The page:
The three flags of Waitangi
The three flags of Waitangi include the New Zealand flag, the British Union flag or Jack and Te Kara, also known as the United Tribes flag.
A flagstaff was erected to mark the spot where Te Tiriti o Waitangi was signed, in 1840. And every year three flags are raised to mark the occasion. Now, Pou Tiaki explores the history of each flag and how they came to be at the grounds.
Why is the Waitangi flagstaff important?
The Waitangi flagstaff marks the approximate spot where Te Tiriti o Waitangi was signed on February 6, 1840.
Read this story in te reo Māori and English here. / Pānuitia tēnei i te reo Māori me te reo Pākehā ki konei.
“They erected the tent out on the lawn where the flagstaff is today,” Waitangi Treaty Grounds curatorial and guide manager Caitlin Timmer-Arends said.
* Treaty House name signifies importance of house on the hill
* Explainer: Why was the Treaty signed in Waitangi?
* Waitangi Day: What does it mean to modern New Zealand?
The first flagstaff was given to James Busby, who was the leading British official in Aotearoa at the time, by Ngāpuhi chief Hone Heke Pōkai.
It was soon shifted across the bay to Kororāreka, now known as Russell.
February 6 acknowledges the signing of Te Tiriti o Waitangi in 1840.
The Royal New Zealand Navy erected a flagstaff at the Waitangi Treaty Grounds in 1934, replaced it in 1947, and has been the caretaker of the flagstaff since.
Three flags, that at one point in history have each been the official flag of Aotearoa, fly from the flagstaff at Waitangi.
What are the three flags flown at Waitangi?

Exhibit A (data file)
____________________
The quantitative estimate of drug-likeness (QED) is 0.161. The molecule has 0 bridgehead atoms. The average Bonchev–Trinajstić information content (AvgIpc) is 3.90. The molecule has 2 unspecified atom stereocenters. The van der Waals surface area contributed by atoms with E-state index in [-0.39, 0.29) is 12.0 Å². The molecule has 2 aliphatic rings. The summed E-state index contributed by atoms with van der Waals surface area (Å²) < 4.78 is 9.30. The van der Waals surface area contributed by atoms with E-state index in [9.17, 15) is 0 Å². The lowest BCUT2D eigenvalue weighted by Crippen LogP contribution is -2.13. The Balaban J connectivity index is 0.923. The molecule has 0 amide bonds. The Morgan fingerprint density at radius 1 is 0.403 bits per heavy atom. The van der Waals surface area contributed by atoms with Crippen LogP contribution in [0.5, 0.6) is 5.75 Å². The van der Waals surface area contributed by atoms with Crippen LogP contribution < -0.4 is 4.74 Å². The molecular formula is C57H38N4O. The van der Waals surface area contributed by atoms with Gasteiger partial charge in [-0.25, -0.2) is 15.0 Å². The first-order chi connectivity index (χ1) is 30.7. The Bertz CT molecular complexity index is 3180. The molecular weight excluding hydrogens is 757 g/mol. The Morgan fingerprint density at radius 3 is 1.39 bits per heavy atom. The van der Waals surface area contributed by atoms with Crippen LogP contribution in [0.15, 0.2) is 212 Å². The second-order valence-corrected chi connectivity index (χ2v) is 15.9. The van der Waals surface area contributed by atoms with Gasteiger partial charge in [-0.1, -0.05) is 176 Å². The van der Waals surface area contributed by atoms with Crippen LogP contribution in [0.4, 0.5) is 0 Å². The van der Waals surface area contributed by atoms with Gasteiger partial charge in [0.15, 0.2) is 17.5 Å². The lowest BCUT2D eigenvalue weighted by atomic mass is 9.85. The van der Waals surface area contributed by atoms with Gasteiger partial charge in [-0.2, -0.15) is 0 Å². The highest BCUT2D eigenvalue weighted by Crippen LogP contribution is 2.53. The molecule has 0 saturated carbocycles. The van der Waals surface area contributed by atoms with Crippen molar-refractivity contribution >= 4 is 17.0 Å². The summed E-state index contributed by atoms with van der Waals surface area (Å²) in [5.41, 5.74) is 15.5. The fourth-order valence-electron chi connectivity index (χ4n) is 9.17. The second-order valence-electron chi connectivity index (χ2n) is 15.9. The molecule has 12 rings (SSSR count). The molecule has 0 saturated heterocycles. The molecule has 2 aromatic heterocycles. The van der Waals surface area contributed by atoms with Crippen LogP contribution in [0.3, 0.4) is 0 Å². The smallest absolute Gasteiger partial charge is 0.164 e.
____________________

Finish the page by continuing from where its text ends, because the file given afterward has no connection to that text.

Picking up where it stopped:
Te Kara o Te Whakaminenga o Nga Hapu o Nu Tireni, or Te Kara, is the flag of the United Tribes of New Zealand, and has been an official flag of Aotearoa since 1834.
The origins of the flag lie in an incident involving a ship called the Sir George Murray, which was part-owned by a pair of Māori chiefs.
Waitangi Treaty Grounds
Crowds gather around the flagstaff on the Waitangi Treaty Grounds for a Waitangi Day dawn ceremony.
The vessel was seized in Sydney, Australia in 1830 because it didn’t fly a national flag.
Following this debacle, Busby called together the chiefs from the north of the North Island to vote on a national flag.
Te Kara was chosen on March 20, 1834, and it became the first official flag of Aotearoa.
Te Kara was never decommissioned by the Crown and remains a legal New Zealand flag. It is viewed by some as a symbol of Māori independence.
“That flag was given a 21-gun salute by the HMS Alligator that was out in the Bay, and accepted internationally as the first official flag of our country,” Timmer-Arends said.
The second flag is the British Union flag or Union Jack that was flown by British officials following the signing of the Treaty of Waitangi in 1840.
But in 1902 it was determined that Aotearoa would need its own unique flag, to differentiate it from other Pacific nations which were often also flying the British Union flag.
The official New Zealand flag, bearing the red stars, was chosen in 1902.
Waitangi Treaty Grounds
All three flags are flown every day at Waitangi.
Why do we fly all three flags?
“We fly all three flags every day because they are the three flags we have or have had in our history,” Timmer-Arends said.
The flagstaff directs Te Kara to the north and the British Union flag to the south, with the New Zealand flag at its centre.
“We fly Te Kara and the Union Jack together at the same height as symbols of that partnership, as kind of was intended with the Treaty,” Tmmer-Arends said.
“Tangata whenua and tangata Tiriti came together.”
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